David Alpert at GGW asks us what we think about the up-and-coming DC neighborhood of NoMa and its lack of parks:
And in the future, all cities and towns should avoid making the same mistake. Libertarian-leaning urbanists like Market Urbanism have recommended fewer development restrictions and greater reliance on the free market. In many cases that makes a lot of sense, but the NoMA experience shows a need for at least some mechanism to reserve for public goods some of the value an upzoning generates. Is there a more free market way to handle this?
I have a few thoughts about this. The first is that, to some extent, David answers his own question: developers have to fill every inch of space because of DC’s height restrictions. Lift the restrictions, and I think you’d see some more experimentation with taller towers and more green space.
But secondly, I’m not sure that I exactly agree that parks that take up large amounts of space are really the answer here. DC is the perfect example of a city with too many parks in all the wrong places – the Mall is a barren wasteland, and even a lot of the more rationally-placed parks are essentially expensive homeless shelters, but without the shelter part. I know that here in Philadelphia, at the corner of 40th and Market, there’s a park-like open space on the edge of a public housing project, and despite the large amount of foot traffic, El station, and bus stop, I have yet to see a single person in the park – people seem to prefer to hang out on the corner. And in terms of a little bit of green space to break up the monotony of buildings and some places for people to sit and eat on their lunch break when it’s nice out, NoMa already has a bit of that. There may be some truth to Ryan Advent’s suggestion that maybe people don’t really want large-ish parks as much as they say they do.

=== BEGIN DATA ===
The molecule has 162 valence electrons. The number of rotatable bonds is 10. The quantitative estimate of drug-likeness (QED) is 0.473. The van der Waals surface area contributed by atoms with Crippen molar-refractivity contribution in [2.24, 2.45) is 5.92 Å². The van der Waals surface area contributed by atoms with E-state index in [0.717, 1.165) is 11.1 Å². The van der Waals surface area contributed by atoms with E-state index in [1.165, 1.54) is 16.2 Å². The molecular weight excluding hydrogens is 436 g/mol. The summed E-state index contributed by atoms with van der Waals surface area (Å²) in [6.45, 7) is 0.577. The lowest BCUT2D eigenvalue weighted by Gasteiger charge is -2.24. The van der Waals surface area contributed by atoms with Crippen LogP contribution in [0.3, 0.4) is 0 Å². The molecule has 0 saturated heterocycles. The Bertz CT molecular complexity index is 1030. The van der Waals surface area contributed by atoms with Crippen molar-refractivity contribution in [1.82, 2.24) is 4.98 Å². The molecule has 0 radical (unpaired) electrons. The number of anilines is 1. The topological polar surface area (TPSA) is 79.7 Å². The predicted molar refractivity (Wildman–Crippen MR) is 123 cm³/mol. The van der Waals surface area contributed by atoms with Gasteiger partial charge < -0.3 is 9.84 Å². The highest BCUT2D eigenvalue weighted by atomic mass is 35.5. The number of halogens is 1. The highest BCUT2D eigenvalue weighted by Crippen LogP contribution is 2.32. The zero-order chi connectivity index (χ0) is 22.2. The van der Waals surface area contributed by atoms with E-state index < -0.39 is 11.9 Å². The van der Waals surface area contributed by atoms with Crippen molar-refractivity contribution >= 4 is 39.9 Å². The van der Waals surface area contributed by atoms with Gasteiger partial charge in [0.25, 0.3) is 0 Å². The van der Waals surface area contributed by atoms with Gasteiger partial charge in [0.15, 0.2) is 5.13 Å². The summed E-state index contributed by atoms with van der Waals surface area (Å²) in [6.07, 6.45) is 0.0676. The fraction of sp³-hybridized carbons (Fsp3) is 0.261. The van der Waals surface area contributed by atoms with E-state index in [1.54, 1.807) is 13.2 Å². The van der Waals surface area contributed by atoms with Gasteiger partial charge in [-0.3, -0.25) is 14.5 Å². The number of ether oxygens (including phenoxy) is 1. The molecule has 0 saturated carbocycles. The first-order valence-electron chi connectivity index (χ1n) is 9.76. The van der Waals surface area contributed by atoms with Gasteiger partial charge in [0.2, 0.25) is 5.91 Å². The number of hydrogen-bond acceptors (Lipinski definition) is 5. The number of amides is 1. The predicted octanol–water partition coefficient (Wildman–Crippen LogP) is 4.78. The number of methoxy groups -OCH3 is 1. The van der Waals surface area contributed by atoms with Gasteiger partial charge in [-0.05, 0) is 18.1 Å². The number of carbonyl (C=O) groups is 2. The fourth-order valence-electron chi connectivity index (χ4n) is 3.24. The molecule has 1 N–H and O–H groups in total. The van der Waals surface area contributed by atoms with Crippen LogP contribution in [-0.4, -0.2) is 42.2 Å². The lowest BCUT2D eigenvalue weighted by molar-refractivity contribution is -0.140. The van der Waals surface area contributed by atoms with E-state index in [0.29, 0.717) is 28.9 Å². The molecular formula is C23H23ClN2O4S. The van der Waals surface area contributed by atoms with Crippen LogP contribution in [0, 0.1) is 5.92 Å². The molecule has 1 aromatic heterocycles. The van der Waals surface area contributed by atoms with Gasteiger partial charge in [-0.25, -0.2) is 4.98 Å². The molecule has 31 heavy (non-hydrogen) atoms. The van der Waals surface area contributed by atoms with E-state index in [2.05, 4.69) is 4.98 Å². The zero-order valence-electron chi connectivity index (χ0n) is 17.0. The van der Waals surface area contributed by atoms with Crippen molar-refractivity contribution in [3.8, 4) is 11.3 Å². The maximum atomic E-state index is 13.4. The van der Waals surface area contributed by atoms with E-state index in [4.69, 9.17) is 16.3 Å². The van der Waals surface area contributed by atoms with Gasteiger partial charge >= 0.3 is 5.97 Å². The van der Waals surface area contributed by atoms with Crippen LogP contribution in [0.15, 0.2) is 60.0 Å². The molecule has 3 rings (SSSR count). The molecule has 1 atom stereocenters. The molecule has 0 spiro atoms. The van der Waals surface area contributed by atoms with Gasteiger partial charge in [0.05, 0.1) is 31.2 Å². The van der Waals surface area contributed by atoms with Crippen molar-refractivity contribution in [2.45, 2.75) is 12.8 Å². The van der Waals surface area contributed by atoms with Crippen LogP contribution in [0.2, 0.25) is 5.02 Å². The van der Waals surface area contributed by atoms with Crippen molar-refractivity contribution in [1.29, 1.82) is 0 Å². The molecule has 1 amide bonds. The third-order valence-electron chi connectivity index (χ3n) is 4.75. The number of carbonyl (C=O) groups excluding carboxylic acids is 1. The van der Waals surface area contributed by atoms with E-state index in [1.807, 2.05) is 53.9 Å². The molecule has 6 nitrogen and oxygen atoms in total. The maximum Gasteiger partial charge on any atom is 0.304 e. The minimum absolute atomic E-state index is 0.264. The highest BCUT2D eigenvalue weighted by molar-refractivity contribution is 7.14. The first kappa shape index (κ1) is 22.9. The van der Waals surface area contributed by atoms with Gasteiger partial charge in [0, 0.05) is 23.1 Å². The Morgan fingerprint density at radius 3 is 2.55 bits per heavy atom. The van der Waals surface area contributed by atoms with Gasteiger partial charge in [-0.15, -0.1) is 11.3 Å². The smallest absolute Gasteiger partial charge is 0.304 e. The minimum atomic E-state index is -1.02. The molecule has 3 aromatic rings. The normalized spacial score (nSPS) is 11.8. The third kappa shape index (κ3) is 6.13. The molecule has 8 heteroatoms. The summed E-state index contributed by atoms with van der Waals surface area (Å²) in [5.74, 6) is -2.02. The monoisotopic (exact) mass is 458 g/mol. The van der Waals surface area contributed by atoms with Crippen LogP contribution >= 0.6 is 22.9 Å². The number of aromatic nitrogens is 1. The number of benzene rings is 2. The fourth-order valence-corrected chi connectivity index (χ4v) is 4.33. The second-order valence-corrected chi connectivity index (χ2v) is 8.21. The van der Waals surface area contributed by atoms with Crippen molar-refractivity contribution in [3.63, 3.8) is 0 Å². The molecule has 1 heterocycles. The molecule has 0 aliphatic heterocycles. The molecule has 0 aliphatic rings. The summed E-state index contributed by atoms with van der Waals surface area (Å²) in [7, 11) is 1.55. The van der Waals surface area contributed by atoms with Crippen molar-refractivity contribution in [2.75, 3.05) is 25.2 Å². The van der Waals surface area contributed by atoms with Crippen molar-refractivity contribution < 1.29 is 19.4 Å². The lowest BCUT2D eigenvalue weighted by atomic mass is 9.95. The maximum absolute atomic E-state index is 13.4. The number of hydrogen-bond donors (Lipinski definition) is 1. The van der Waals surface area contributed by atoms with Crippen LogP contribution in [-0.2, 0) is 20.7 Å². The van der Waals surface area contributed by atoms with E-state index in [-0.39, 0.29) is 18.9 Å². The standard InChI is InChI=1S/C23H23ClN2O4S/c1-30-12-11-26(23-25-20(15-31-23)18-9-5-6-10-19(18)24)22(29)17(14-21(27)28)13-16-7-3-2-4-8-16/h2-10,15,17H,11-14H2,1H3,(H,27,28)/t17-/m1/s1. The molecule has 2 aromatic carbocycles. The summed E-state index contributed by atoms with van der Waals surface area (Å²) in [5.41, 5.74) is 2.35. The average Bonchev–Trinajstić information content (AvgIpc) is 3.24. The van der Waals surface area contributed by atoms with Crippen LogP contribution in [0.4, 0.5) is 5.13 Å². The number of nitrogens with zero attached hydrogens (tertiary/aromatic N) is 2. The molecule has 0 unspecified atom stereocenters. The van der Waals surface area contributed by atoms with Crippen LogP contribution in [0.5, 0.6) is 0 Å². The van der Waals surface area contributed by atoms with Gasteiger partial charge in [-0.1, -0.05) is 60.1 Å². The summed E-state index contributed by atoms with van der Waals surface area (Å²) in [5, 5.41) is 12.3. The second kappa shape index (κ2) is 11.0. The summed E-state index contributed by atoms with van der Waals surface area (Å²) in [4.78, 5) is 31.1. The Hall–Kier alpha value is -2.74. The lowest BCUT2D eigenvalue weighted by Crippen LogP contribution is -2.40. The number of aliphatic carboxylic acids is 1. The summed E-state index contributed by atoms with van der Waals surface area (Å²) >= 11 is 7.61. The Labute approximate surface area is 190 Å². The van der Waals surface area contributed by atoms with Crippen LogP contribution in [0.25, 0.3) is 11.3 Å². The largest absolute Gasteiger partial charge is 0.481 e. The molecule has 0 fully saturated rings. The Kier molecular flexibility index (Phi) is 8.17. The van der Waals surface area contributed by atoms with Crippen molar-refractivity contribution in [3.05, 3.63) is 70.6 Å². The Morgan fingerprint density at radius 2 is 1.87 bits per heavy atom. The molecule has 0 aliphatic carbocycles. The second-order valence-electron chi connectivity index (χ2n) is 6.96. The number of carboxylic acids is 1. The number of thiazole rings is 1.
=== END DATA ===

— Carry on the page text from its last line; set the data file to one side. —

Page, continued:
Finally, I’d like to address the issue of public goods. Despite what Ryan says, parks are a relatively good example of a public good. Sure, you could lock up the park, but that detracts from the value of it. But one way to overcome the public goods problem is to allow developers, if they can afford it, to buy up larger tracts of land, so that they can internalize all of the positive externalities of the park. If each building is in different hands, then you can’t overcome the free rider problem through market forces. But if one developer owns a large amount of land in a concentrated area, then all he captures more of the upside of a publicly-accessible park, and has more of an incentive to build one.
But at the end of the day, if the height restriction is lifted and developers are allowed to own larger plots of land and there’s still no open space (and we decide that we actually want parks), then we can discuss market failures and how to overcome them. But until we reach that point, it seems a bit unfair to blame the market for NoMa’s dearth of parks.